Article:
Thursday, November 12, 2009

Overview of "The Beach"

Anita (and others), I apologize for the delayed response to the latest submission. I simply got swamped, and because of that, I'll be involving more editors to keep the blog moving. Thank you (especially Anita) for your patience.

Since we're talking about children's fiction, and the author is clearly British, please keep in mind, the rules for British children's books may vary from American rules. The American books regarding children's fiction are located on the left sidebar; however, Anita, since you're in the UK, you might more easily get your hands on a British title: Writing for Children and Getting Published by Allan Frewin Jones and Lesley Pollinger. In my opinion this doesn't cover as much ground as Tracy E. Dils' book You Can Write Children's Books, which is American. Another helpful book is Alijandra Mogilner's Children's Writer's Word Book which is a handy thesaurus and lists the appropriate age group for each word. Yes, another American book.

Folks, the general population believes that writing for children is much easier than writing for adults. I beg to differ. There are many aspects in children's fiction that do not apply to adult fiction. In adult fiction, we don't have to worry about whether or not a word might be too difficult to understand for the reader, and sentences may be as long as we wish. With children's fiction, there are strict guidelines regarding sentence length and vocabulary. As far as picture books are concerned, that's a whole different story. No "pun" intended. With picture books, the illustrations tell as much of the story as the text. Finding the right balance isn't easy.

Now to begin: Because of the length, I assumed this was a picture book text. However, based on what Anita shared in the comments (this being for the 6-10 year age group), that would mean, this is actually a chapter book. (Well done, Victoria!)

What is a chapter book?

A chapter book bridges the gap between picture books and novels.

They have fewer illustrations than picture books and some may not have any illustrations at all. So Anita, your wonderful descriptions may stay.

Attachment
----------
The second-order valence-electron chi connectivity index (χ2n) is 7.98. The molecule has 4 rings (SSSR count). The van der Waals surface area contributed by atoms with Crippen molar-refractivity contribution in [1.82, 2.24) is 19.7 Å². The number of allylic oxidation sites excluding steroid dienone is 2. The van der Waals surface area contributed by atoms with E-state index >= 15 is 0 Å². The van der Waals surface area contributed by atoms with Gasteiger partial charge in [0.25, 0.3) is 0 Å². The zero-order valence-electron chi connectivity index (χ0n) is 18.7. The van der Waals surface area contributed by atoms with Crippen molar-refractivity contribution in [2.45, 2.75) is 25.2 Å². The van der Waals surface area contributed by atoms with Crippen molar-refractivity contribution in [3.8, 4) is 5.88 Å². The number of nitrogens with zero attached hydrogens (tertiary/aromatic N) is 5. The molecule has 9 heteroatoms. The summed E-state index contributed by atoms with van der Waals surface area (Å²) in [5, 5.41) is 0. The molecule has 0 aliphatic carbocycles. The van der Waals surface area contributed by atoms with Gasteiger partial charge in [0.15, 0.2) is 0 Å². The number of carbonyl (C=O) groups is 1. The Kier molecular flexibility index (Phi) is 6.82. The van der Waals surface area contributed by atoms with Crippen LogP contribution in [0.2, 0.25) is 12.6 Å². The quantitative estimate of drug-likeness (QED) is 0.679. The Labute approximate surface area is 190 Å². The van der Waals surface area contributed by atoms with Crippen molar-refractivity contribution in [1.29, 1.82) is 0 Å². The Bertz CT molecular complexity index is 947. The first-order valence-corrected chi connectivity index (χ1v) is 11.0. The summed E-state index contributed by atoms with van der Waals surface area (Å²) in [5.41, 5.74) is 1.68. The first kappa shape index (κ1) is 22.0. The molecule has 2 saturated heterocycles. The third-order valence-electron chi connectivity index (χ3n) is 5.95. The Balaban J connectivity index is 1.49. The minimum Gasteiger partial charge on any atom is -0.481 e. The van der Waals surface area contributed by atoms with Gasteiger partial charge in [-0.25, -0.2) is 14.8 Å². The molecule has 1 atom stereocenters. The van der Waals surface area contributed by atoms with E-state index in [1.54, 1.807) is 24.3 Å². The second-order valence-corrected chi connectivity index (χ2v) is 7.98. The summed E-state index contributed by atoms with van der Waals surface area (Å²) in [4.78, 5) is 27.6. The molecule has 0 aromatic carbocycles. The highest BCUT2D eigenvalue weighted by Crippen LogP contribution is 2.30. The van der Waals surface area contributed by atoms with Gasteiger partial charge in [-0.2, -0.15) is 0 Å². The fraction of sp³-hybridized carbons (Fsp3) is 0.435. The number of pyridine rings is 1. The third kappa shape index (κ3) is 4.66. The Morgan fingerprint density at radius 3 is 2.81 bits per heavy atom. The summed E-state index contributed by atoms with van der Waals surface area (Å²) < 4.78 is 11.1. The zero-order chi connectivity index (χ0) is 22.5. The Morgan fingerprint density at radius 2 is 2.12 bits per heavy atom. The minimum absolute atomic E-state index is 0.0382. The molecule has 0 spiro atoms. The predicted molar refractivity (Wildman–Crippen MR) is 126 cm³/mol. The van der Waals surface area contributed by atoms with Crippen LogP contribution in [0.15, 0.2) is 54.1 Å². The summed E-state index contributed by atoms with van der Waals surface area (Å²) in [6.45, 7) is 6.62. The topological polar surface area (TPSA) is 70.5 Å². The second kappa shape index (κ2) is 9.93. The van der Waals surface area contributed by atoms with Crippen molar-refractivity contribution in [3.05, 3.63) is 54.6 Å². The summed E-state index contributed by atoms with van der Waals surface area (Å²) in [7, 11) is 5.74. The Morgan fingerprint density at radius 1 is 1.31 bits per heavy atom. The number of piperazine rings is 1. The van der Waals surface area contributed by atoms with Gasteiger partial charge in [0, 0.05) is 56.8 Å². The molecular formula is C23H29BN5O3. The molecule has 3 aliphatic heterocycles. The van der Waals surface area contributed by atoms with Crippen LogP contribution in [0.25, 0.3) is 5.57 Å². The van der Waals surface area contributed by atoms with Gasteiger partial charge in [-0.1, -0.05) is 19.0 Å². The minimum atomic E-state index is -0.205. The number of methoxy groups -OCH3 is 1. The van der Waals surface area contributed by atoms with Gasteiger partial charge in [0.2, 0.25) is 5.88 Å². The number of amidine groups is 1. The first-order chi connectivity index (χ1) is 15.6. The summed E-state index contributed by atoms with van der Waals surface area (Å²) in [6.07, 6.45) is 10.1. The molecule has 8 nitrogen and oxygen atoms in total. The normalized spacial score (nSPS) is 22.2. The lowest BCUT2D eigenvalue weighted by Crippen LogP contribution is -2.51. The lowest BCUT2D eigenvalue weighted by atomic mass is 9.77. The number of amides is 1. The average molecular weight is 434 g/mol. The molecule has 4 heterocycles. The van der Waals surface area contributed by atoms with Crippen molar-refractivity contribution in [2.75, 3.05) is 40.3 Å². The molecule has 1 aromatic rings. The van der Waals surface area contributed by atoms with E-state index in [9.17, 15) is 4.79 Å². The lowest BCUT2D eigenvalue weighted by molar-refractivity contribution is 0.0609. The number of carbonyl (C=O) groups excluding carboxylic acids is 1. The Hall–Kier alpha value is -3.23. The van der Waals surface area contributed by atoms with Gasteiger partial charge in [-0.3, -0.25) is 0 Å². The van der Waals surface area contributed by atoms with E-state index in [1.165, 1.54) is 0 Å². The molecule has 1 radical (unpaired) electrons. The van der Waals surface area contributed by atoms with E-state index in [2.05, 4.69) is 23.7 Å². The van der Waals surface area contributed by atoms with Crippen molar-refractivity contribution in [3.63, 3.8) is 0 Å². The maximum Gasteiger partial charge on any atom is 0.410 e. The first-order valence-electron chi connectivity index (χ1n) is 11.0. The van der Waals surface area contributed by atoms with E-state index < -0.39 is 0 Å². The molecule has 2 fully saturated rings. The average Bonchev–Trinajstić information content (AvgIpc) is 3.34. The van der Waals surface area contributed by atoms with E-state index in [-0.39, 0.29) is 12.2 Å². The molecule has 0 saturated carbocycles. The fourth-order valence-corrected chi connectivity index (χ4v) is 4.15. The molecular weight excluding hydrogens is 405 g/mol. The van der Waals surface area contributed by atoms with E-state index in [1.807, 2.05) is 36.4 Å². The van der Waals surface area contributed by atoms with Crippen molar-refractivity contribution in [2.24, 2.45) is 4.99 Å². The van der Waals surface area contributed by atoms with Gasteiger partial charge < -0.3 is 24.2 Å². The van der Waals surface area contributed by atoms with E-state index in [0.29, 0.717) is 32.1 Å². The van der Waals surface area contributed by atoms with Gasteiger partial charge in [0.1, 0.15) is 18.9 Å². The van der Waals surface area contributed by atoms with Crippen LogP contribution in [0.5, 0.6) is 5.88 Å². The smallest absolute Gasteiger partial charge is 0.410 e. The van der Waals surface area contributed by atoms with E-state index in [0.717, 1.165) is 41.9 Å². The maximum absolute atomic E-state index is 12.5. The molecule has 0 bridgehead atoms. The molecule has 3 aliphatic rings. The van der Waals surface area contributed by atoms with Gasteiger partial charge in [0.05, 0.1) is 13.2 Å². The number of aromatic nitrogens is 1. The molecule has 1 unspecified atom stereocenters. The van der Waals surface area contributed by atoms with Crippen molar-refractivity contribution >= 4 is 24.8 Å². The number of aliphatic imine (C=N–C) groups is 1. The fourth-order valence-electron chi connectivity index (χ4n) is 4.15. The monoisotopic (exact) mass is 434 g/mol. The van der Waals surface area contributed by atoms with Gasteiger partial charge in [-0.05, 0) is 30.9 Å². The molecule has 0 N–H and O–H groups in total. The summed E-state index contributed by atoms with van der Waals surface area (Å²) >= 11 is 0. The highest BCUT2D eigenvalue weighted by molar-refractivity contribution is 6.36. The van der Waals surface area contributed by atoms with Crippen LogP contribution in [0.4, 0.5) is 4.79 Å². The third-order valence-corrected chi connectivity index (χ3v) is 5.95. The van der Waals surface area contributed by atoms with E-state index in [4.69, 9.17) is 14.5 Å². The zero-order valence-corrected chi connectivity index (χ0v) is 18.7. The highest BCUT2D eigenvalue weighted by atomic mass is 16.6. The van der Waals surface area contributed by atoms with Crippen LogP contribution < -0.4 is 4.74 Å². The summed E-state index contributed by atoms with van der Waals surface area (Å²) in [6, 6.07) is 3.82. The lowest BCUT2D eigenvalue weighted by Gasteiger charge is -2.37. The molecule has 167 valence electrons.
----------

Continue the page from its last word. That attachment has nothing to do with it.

Chapter books may vary in length, anywhere from 1500 to 15,000 words.

They have one main character who has a problem and that character needs to find a solution to his or her problem, overcoming obstacles on the way. (Not much unlike a novel.)

Chapter books also have shorter sentences than what you'd find in a middle reader or novel. Sentence length should be no longer than 10-15 words. If you go over this, it's not the end of the world; however, I would definitely make an effort to shorten the sentences in the piece below. Most of them are too long.

Difficult (and foreign) words should be defined in the text. Anita, I didn’t find any words that I felt were unsuitable for a chapter book. Still, I'll provide an example of how a word can be defined in the text by using its context (the following is taken from my novel; take note that the same rule can be applied in adult fiction): Titus ordered David to stand in the center of the room next to the impluvium. David ran his hand along the smooth edge of the large marble fountain that collected rainwater from an opening in the roof. Here we learn that an "impluvium" is a "fountain" without "telling" the reader or having to set up a "dictionary" in our book (one of my pet-peeves in fiction). A reader should not have to stop mid-story to look up an unfamiliar or foreign word. The story continues to unfold without stopping the action.

It was mentioned that this is one story in a series. Series books tend to be for "middle readers" which is just a step above chapter books. However, since this is one story, you can probably combine all of them, creating one book. Remember, they can be as long as 15,000 words, so "The Beach" would be one chapter. Keep in mind, each publisher will have their own specific guidelines for length.

Anita, your writing is excellent. The only thing to avoid are the "telling" words, such as "warned." A person can't "warn" a statement. I'm sure you're tired of hearing me say this, but I have to so others can learn. See explanation of "attributions" below. And we all know, rules are meant to be broken.

I didn't edit the manuscript for a number of reasons:

The writing is excellent, and I dare not touch it to shorten the sentences for fear I'll intrude on Anita's voice. She has to do that herself. Most of the sentences need to be shortened, and by my attempting to do that, the rhythm will change, not to mention the vocabulary that Anita would likely choose. This particular rhythm and vocabular is uniquely Anita's and can't be immitated. It defines her voice.

There's also too much introspection for a chapter book. Kids need stories with "movement." In other words, we need a lot of action and dialogue.

The ending should be the beginning; therefore, I suggest a complete rewrite, starting the story at the end when Rhy's discovers the first of the Sandelves. The ending of the story is excellent. It was my favourite part. Problem is, it's your "hook" and should be in the opening paragraphs.

The story needs a "plot" as Janet suggested. Each chapter should have a beginning, middle and an end. Establish Rhys' goal and create the conflict. You've done well to do that by having Mum interrupt his discovery. Another reason that part needs to open the story.

Anita, I love the idea of Sandelves! I realize, suggesting that you revamp this entire submission is a bit daunting, but I believe you're onto something unique and fun for children.

Whatever you do, don't give up on these stories!

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